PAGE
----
Aug 28,2020 / News / COVID-19

by Petra Krusche, Director and Rethabile Sebotsa, Candidate Attorney

The COVID-19 national state of disaster declared in terms of the Disaster Management Act No. 57 of 2002 has increased the risks for firms charging excessive prices for their goods or services. Such behavior is termed “price gouging” and is common worldwide in times of crisis. The Competition Commission of South Africa has taken a firm stance against such conduct and has gone to great lengths to detect and address it. To date the Commission has fined 34 retailers for charging excessive prices. These retailers range from small pharmacies and hardware stores to large retailers like Dis-Chem and Food Lover’s market. Products that were subject to investigation included hand sanitizers, face masks and even raw ginger. However, the Commission has not yet brought an excessive pricing case regarding personal protective equipment procured by the state during the COVID-19 national state of disaster.

It is no secret that there have been allegations that firms have charged the South African government excessive prices for PPE and other medical supplies. Several media outlets have reported margins of up to 800% earned by vendors on PPE supplied to the state.

The Competition Act aims to protect consumers and customers from anticompetitive behavior. It also aims to ensure that consumers and customers, including the state, are not exploited by dominant firms charging high prices. In addition, the Consumer and Customer Protection and National Disaster Management Regulations and Directions, 2020 (“Consumer Protection Regulations“) were promulgated to curb price gouging during the national state of disaster. In terms of the Consumer Protection Regulations a price is excessive or unfair where for example, the increase of the price does not correspond to or is not equivalent to the increase in cost; and or the net margin or mark-up on that good or service is higher than the average margin or mark-up for that good or service in the three month prior to 1 March 2020.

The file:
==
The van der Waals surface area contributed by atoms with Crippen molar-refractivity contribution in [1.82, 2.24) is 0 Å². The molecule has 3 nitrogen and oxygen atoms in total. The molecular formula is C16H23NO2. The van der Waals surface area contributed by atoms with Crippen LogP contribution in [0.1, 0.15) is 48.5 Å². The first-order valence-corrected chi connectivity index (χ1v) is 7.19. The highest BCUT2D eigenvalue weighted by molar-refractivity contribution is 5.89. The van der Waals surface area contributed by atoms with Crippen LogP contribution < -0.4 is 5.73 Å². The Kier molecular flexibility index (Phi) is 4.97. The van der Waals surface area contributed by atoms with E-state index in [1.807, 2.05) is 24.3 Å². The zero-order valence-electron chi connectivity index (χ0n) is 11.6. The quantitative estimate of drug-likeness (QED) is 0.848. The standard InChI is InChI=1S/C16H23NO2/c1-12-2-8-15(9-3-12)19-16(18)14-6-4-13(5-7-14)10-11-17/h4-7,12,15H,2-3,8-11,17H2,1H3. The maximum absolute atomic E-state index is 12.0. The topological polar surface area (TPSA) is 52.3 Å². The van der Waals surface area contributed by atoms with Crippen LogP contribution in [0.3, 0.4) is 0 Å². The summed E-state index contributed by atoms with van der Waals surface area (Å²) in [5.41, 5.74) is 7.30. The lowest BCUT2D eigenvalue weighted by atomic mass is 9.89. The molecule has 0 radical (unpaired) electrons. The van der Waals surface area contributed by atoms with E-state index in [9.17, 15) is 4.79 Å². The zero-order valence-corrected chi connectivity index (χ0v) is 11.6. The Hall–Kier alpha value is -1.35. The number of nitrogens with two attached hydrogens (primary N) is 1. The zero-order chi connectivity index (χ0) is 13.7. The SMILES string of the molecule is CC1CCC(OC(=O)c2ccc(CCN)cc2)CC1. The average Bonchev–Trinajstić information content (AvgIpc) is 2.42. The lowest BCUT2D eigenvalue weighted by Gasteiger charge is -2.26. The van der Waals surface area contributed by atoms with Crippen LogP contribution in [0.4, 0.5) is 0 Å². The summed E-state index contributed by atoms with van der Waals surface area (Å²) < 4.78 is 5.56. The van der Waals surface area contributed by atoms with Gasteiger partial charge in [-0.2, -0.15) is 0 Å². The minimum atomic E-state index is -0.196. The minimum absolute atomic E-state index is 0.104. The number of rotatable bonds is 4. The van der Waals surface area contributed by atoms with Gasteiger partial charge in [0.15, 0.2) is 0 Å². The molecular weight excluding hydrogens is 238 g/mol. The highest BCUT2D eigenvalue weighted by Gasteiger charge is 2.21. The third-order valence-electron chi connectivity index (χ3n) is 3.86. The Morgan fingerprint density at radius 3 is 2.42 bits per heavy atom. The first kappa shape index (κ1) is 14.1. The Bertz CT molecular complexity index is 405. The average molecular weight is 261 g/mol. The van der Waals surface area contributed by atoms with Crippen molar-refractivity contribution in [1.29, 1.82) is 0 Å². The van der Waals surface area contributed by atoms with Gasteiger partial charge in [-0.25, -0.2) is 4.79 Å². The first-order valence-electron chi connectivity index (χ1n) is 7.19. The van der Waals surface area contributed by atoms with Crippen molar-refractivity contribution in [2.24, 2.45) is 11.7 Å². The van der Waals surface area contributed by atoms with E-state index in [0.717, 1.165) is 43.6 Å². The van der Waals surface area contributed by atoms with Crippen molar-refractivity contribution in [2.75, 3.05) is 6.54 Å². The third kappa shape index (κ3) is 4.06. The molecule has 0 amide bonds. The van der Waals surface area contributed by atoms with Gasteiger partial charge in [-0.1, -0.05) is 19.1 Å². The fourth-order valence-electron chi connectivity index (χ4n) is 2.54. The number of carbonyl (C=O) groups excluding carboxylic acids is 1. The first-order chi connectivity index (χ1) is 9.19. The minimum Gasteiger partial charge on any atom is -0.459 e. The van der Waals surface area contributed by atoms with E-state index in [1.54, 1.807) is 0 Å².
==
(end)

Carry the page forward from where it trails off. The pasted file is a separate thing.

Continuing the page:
The Commission has relied on these provisions to act against retailers who increased their gross profits on PPE and basic food and consumer items or services during the national state of disaster. For example, SMEs such as Steelmate and Umhlanga Medisport Pharmacy have been investigated for excessive pricing because their gross profits ranged from 43% to 256.56% respectively, whilst the Commission considered a gross profit margin of 20% as reasonable in both cases.

In the normal course it is not likely that a SME can be a dominant firm. In these COVID-19 related excessive pricing cases, the competition authorities have established dominance because market power can be inferred from the economic behavior of a firm during the national state of disaster. The market conditions during the pandemic are also different for urgent public procurement of PPE as the safeguards of the Public Finance Management Act No. 29 of 1999 may not be strictly applied. It is not inconceivable that PPE suppliers could have easily profiteered in these circumstances.

Historically, no excessive price increase has been too small for the Commission to pursue. Given the current competition legal framework and reports of fantastic bounty enjoyed by unscrupulous vendors, there is good reason why the Commission, an effective institution, should investigate vendors who supplied PPE and other essential goods to the state at excessive prices. It has been reported that the State has awarded contracts for PPE to various SMEs ranging from R1.9 million to R116.9 million during the COVID-19 pandemic. The media reports create the impression that these firms used the market conditions brought about by the national state of disaster to take advantage of the State.

The Competition Act empowers the Commission to initiate and investigate a complaint against an alleged abuse of dominance by excessive pricing even in the context of state procurement. This position is supported by the effect that the national disaster has had on market conditions where price gouging in the private sector even on a limited scale has raised the ire of the authorities. The information published by several media outlets regarding allegations of excessive pricing in state procurement should prompt the Commission to investigate whether there has been a contravention of the Competition Act. Firms who exploit the State with regard to prices charged during the pandemic could be taken to task under the Competition Act. The Commission is the one public institution that has had an effective track record when other public institutions, such as the NPA, have had some challenges. The Commission has proven its mettle in many smaller excessive pricing matters cases it is hoped that it will use its powers to stamp out the reportedly significant exploitation of the state and its people.